Fourth, a group that consisted of an insignificantly small number of white men who claimed to be national Republicans and local Democrats,—that is, they claimed that they voted for the Republican candidate for President every four years, but for Democrats in all other elections. Of course they were against the proposed legislation. These men succeeded in inducing some well-meaning Republican members of Congress, like Senator Washburne, of Minnesota, for instance, to believe that the passage of such a bill would have a tendency to prevent the building up of a strong Republican organization at the South. Then again, the free silver question was before the public at that time. The Republican majority in the Senate was not large. Several of those who had been elected as Republicans were free silver men. On that question they were in harmony with a majority of the Democrats, and out of harmony with the great majority of Republicans. The Free Silver Republicans, therefore, were not inclined to support a measure that was particularly offensive to their friends and allies on the silver question. After a careful canvass of the Senate it was developed that the Republican leaders could not safely count on the support of any one of the Free Silver Republicans in their efforts to pass the bill, and, since they had the balance of power, any further effort to pass it was abandoned. It was then made plain to the friends and supporters of that measure that no further attempt would be made in that direction for a long time, if ever.

I wrote and had published in the Washington Post a letter in which I took strong grounds in favor of having the representation in Congress,—from States where the colored men had been practically disfranchised through an evasion of the Fifteenth Amendment,—reduced in the manner prescribed by the Fourteenth Amendment. In that letter I made an effort to answer every argument that had been made in opposition to such a proposition. It had been argued by some fairly good lawyers, for instance, that the subsequent ratification of the Fifteenth Amendment had so modified the Fourteenth as to take away from Congress this optional and discretionary power which had been previously conferred upon it by the Fourteenth Amendment. I tried in that letter,—and I think I succeeded,—to answer the argument on that point. It was also said that if Congress were to take such a step it would thereby give its sanction to the disfranchisement of the colored men in the States where that had been done. This I think I succeeded in proving was untrue and without foundation. The truth is that the only material difference between the Fourteenth and Fifteenth Amendments on this particular point is that, subsequent to the ratification of the Fourteenth and prior to the ratification of the Fifteenth Amendment, a State could legally disfranchise white or colored men on account of race or color, but, since the ratification of the Fifteenth Amendment, this cannot be legally done. If, then, Congress had the constitutional right under the Fourteenth Amendment to punish a State in the manner therein prescribed, for doing what the State then had a legal and constitutional right to do, I cannot see why Congress has not now the same power and authority to inflict the same punishment upon the State for doing or permitting to be done what it now has no legal and constitutional right to do.

No State, in my opinion, should be allowed to take advantage of its own wrongs, and thus, by a wrongful act, augment its own power and influence in the government. To allow a majority of the white men in the State of Mississippi, for instance, to appropriate to themselves through questionable methods the representative strength of the colored population of that State, excluding the latter from all participation in the selection of the representatives in Congress, is a monstrous wrong, the continuance of which should not be tolerated.

For every crime there must be a punishment; for every wrong there must be a remedy, and for every grievance there must be a redress. That this state of things is wrong and unjust, if not unlawful, no fair-minded person will deny. It is not only wrong and unjust to the colored people of the State, who are thus denied a voice in the government under which they live and to support which they are taxed, but it also involves a grave injustice to the States in which the laws are obeyed and the National Constitution,—including the war amendments to the same,—is respected and enforced. I am aware of the fact that it is claimed by those who are responsible for what is here complained of that, while the acts referred to may be an evasion if not a violation of the spirit of the Constitution, yet, since they do not violate the letter of the Constitution the complaining parties are without a remedy, and therefore have no redress. This contention is not only weak in logic but unsound in law, even as construed by the Supreme Court of the United States, which tribunal seems to be the last to which an appeal can be successfully made, having for its object the enforcement of the Constitution and laws so far as they relate to the political and civil rights of the colored Americans. That a State can do by indirection what it cannot do directly, is denied even by the Supreme Court of the United States.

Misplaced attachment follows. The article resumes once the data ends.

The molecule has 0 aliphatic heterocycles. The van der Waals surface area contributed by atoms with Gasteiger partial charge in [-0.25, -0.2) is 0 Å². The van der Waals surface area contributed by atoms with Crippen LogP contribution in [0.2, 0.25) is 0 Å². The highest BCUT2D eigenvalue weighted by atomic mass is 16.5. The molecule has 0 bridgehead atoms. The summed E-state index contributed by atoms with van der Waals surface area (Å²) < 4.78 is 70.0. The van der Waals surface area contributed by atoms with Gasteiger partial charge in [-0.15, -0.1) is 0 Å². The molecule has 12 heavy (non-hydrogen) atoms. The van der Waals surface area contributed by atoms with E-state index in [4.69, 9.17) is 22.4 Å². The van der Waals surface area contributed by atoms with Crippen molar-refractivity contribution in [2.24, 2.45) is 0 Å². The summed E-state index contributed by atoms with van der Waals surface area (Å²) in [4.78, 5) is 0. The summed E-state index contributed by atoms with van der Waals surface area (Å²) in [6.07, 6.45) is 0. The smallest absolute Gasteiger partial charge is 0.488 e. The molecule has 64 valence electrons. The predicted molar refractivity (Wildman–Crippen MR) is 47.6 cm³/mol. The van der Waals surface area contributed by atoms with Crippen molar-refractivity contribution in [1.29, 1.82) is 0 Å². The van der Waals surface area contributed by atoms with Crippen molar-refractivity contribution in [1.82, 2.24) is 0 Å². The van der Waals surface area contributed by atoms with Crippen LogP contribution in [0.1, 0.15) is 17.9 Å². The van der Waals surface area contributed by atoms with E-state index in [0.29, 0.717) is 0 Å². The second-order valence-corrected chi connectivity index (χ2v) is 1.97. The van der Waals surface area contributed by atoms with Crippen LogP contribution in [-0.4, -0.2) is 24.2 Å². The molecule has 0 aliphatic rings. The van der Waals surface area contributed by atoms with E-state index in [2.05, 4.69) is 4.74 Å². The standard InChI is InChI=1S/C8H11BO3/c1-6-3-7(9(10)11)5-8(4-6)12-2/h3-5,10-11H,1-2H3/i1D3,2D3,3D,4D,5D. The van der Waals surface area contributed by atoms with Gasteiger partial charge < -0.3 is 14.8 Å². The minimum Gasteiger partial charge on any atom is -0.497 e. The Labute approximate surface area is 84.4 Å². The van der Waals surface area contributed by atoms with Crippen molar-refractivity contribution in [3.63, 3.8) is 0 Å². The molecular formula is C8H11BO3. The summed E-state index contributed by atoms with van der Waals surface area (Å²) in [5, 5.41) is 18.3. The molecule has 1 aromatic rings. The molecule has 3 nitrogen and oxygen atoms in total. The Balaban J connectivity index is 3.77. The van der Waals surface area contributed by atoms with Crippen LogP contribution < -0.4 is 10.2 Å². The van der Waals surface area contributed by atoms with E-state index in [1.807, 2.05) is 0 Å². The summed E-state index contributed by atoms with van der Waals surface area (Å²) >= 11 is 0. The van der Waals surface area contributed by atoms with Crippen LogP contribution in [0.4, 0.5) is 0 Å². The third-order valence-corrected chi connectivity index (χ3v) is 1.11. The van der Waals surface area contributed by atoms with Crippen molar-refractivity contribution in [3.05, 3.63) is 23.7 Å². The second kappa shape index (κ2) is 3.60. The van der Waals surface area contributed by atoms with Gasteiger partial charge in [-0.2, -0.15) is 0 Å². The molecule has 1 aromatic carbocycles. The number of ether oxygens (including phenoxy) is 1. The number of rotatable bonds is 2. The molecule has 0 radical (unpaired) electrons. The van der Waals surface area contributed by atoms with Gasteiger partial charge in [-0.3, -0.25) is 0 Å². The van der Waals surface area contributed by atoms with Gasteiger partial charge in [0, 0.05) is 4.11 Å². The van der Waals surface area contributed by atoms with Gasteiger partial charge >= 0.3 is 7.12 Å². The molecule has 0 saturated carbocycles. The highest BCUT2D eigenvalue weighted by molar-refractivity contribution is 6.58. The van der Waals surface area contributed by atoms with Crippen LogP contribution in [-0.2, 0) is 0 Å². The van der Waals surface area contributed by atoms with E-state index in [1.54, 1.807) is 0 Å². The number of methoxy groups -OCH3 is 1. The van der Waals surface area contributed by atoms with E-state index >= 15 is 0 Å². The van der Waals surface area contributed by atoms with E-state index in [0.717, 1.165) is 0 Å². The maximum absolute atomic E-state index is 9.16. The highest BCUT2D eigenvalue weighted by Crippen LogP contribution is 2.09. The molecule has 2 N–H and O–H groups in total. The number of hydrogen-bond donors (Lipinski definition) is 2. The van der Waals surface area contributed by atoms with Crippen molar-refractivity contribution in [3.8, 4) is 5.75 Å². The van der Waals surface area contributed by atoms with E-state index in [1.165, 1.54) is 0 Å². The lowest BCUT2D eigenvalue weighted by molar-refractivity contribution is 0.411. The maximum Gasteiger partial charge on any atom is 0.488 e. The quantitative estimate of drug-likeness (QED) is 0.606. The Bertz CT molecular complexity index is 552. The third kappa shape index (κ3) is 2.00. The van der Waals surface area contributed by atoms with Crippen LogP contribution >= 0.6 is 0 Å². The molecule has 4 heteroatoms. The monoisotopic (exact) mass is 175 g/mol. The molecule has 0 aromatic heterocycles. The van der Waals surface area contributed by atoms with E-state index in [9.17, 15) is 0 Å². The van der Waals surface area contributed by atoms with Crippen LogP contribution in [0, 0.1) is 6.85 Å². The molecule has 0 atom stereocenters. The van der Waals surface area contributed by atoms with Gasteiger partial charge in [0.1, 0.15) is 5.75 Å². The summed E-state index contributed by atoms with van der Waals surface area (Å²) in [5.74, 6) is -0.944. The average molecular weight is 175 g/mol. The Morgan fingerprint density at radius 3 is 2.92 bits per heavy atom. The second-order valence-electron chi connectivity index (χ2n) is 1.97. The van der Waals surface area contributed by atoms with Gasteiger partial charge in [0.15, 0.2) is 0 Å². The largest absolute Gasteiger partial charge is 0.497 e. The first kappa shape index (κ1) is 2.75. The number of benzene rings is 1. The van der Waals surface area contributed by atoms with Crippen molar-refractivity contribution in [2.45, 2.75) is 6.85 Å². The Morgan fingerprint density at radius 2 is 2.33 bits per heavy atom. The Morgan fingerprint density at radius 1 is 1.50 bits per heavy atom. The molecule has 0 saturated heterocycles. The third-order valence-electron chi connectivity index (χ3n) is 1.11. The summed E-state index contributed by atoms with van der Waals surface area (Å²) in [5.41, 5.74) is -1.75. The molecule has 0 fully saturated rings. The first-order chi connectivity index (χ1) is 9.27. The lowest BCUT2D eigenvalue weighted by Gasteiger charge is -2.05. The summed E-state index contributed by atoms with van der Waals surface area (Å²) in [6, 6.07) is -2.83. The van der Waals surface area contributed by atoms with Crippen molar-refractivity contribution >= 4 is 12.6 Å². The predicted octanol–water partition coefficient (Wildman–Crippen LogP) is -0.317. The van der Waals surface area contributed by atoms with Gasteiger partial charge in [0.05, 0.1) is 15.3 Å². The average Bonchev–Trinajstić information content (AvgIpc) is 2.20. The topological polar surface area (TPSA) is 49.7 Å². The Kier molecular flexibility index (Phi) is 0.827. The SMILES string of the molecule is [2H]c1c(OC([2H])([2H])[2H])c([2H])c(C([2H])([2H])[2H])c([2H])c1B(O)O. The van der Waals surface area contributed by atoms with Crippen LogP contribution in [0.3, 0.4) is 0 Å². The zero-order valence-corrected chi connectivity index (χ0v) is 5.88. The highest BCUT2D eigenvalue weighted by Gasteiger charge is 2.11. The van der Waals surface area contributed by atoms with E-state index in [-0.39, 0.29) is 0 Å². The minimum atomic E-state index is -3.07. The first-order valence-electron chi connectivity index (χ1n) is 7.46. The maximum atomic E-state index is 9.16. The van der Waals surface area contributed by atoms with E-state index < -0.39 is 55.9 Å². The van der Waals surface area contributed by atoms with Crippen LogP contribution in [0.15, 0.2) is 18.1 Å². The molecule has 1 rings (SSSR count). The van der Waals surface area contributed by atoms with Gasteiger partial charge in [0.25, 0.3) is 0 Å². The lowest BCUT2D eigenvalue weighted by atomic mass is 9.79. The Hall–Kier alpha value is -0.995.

That doctrine was clearly and distinctly set forth in a decision of the Court rendered by Mr. Justice Strong, which was concurred in by a majority of his associates. In that decision it was held that affirmative State action is not necessary to constitute race discrimination by the State. In other words, in order to constitute affirmative State action in violation of the Constitutional mandate against distinction and discrimination based on race or color, it is not necessary that the State should pass a law for that purpose. The State, the Court declared, acts through its agents, Legislative, Executive and Judicial. Whenever an agent or representative of the State acts, his acts are binding upon the State, and the effect is the same as if the State had passed a law for that purpose. If a judge, for example, in the selection of jurors to serve in his court should knowingly and intentionally allow a particular race to be excluded from such service on account of race or color, the effect would be the same as if the State, through its Legislature, had passed a law for that purpose. The colored men in the States complained of, have been disfranchised in violation of the spirit if not the letter of the Constitution, either by affirmative State action, or through and by the State's agents and representatives. Their acts, therefore, constitute State action as fully as if the Legislature had passed a law for that purpose.